Fox won the English-language U.S. television rights for the 2018 and 2022 tournaments, outbidding incumbent ESPN and NBC for soccer’s showpiece tournament.
Fox agreed to pay around $425 million for the two-tournament package, a person familiar with the bidding told The Associated Press, speaking on condition of anonymity because the figure was not made public. It also secured English-language radio rights.
ESPN and Univision paid a combined $425 million for the existing deal.
“We are truly honored for FIFA to award the Fox Sports Media Group these extremely important rights,” said Fox Sports chairman David Hill. “The FIFA World Cup and Women’s World Cup are two of the world’s biggest competitions. It is our privilege to be entrusted with these rights in the United States from 2015 through 2022.”
Telemundo paid around $600 million for the Spanish-language deal, the person said. Telemundo, which is owned by NBC Universal, also defeated a rights holder, Univision, which had paid $325 million for the 2010-2014 package.
Spanish-language radio rights went to Futbol de Primera Radio for more than $100 million.
Fox will own the rights to all FIFA events from 2015 to 2022, including the men’s World Cup in ’18 and ’22; the women’s World Cup in ’15 and ’19; and all Under-20 and Under-17 matches.
ESPN, which will televise the 2014 event in Brazil, said in a statement: “We made a disciplined bid that would have been both valuable to FIFA and profitable for our company, while continuing to grow our unprecedented coverage of the World Cup and Women’s World Cup events. We were aggressive while remaining prudent from a business perspective.
“ESPN remains committed to presenting the sport of soccer at the highest level across our platforms with coverage of the UEFA European Football Championship, English Premier League, La Liga, MLS and other top leagues and tournaments, including the 2014 World Cup in Brazil.”
Fox adds soccer’s biggest event to a portfolio of rights that includes the UEFA Champions League, the English Premier League and Italy’s Serie A.
The network is expected to televise the final and some top matches on its main over-the-air network and the majority on Fox Soccer and other of its cable networks, such FX and Fox Soccer Plus. That is similar to The Walt Disney Co. formula, which has been to televise the final and a few matches on ABC, but most on ESPN and ESPN2.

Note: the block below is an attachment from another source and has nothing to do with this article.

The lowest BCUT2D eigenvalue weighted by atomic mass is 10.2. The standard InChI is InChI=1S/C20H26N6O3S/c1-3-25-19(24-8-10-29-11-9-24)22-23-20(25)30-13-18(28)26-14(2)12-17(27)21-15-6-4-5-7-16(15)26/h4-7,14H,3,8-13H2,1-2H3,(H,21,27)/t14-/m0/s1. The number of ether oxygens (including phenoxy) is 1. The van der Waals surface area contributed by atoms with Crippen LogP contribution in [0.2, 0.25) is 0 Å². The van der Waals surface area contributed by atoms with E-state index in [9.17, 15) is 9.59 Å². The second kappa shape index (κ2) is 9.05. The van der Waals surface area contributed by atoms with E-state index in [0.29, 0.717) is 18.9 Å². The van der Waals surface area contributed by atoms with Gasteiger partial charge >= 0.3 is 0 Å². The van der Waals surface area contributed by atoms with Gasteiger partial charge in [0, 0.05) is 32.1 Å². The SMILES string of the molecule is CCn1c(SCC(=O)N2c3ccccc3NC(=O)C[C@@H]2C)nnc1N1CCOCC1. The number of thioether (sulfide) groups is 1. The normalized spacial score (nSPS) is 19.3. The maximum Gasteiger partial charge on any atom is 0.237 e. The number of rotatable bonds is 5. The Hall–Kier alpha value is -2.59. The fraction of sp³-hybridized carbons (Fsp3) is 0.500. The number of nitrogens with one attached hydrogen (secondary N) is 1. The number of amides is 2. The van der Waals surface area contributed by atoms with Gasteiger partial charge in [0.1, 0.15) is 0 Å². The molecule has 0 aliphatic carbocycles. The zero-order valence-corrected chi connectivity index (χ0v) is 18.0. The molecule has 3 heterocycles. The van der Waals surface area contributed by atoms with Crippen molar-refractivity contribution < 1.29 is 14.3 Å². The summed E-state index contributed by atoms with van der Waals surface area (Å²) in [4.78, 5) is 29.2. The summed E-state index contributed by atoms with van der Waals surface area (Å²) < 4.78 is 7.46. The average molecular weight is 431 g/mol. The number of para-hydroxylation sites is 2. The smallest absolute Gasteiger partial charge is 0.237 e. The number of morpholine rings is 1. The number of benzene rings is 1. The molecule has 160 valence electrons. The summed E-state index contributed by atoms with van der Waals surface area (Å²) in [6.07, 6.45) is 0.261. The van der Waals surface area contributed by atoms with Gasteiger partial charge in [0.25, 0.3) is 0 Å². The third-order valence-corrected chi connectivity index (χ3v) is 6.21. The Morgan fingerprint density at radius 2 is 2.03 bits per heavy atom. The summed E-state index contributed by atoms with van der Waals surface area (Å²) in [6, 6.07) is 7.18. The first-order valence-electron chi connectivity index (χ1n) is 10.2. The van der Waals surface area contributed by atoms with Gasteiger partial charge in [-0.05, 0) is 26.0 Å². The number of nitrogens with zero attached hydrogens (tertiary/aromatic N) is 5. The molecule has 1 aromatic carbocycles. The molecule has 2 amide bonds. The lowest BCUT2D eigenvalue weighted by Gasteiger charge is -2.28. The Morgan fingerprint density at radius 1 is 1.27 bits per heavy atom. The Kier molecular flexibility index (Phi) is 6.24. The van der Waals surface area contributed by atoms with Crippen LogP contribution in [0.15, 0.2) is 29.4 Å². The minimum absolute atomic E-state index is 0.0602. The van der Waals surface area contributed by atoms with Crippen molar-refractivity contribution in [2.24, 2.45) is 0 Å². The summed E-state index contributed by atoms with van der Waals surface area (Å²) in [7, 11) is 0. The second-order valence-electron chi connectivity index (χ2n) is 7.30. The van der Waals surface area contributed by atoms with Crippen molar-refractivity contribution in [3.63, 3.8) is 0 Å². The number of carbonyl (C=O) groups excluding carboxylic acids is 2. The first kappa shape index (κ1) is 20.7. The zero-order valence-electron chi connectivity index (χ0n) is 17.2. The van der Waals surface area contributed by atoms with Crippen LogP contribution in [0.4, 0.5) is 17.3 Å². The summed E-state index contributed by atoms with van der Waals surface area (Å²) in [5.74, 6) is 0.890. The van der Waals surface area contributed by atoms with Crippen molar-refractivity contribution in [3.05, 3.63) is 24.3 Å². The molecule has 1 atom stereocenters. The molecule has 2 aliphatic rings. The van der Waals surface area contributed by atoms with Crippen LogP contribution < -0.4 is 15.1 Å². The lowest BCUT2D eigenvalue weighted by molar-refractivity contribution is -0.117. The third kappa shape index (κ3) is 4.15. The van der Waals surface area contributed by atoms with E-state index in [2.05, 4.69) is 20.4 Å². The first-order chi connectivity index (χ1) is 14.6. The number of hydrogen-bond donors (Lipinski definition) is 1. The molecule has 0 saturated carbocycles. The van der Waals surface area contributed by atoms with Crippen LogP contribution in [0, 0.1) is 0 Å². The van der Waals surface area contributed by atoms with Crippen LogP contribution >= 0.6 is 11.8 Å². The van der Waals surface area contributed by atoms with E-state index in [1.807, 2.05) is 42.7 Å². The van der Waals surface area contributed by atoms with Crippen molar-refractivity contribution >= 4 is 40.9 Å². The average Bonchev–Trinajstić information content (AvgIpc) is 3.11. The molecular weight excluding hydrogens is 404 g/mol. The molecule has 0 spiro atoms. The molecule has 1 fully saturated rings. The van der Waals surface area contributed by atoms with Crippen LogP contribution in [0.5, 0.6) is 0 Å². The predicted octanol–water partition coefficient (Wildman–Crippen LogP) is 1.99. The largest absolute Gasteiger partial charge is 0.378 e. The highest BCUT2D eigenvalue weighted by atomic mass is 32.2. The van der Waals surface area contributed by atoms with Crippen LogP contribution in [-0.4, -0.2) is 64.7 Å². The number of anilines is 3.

Acquiring FIFA rights is expected to drive distribution for Fox Soccer with cable carriers. Fox Soccer is avaiable in 40 million U.S. households, while ESPN and ESPN2 are each available in nearly 99 million.
ESPN also broadcast the 2010 World Cup in South Africa after getting a two-tournament package with 2014 rights. ESPN paid $100 million and Univision paid $325 million for its 2010-2014 deal, making the U.S. FIFA’s most lucrative national market.
FIFA made the decisions after the networks submitted bids at its Swiss headquarters on Wednesday and Thursday.
Spanish-language radio rights went to Futbol de Primera Radio.
FIFA earns about 90 percent of its revenue from broadcasting, sponsorship and marketing deals tied to the World Cup. The world body calculates it earned $2.4 billion in broadcast sales worldwide just for the 2010 tournament.
Qatar defeated the U.S. in the final round of voting for the 2022 World Cup in a five-country contest last December.
FIFA announced in March it already sold $1.7 billion worth of 2018-2022 broadcast rights to the Middle East and parts of Asia and Latin America. The deals were 90 percent more valuable than the same regions earned for 2010-2014, FIFA said.